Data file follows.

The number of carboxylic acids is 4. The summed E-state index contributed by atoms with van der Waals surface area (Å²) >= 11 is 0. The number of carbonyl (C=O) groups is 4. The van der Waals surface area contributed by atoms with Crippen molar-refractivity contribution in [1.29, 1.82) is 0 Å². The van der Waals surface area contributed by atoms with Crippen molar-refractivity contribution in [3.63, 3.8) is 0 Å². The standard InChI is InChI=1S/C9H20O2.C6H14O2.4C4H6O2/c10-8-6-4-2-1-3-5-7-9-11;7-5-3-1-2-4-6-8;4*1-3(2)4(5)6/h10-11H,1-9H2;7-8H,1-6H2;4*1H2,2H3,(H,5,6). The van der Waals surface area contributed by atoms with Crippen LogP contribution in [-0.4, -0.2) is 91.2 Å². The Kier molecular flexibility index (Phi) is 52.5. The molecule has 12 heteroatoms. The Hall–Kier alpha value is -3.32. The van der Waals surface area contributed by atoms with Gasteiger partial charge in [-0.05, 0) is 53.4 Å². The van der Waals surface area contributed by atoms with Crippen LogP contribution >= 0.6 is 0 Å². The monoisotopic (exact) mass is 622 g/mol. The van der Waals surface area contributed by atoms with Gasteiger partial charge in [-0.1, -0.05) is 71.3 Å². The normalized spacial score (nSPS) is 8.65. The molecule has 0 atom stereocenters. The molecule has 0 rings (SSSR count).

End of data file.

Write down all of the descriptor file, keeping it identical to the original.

The number of carboxylic acids is 4. The summed E-state index contributed by atoms with van der Waals surface area (Å²) >= 11 is 0. The number of carbonyl (C=O) groups is 4. The van der Waals surface area contributed by atoms with Crippen molar-refractivity contribution in [1.29, 1.82) is 0 Å². The van der Waals surface area contributed by atoms with Crippen molar-refractivity contribution in [3.63, 3.8) is 0 Å². The standard InChI is InChI=1S/C9H20O2.C6H14O2.4C4H6O2/c10-8-6-4-2-1-3-5-7-9-11;7-5-3-1-2-4-6-8;4*1-3(2)4(5)6/h10-11H,1-9H2;7-8H,1-6H2;4*1H2,2H3,(H,5,6). The van der Waals surface area contributed by atoms with Crippen LogP contribution in [-0.4, -0.2) is 91.2 Å². The Kier molecular flexibility index (Phi) is 52.5. The molecule has 12 heteroatoms. The Hall–Kier alpha value is -3.32. The van der Waals surface area contributed by atoms with Gasteiger partial charge in [-0.05, 0) is 53.4 Å². The van der Waals surface area contributed by atoms with Crippen LogP contribution >= 0.6 is 0 Å². The monoisotopic (exact) mass is 622 g/mol. The van der Waals surface area contributed by atoms with Gasteiger partial charge in [-0.1, -0.05) is 71.3 Å². The normalized spacial score (nSPS) is 8.65. The molecule has 0 atom stereocenters. The molecule has 0 rings (SSSR count).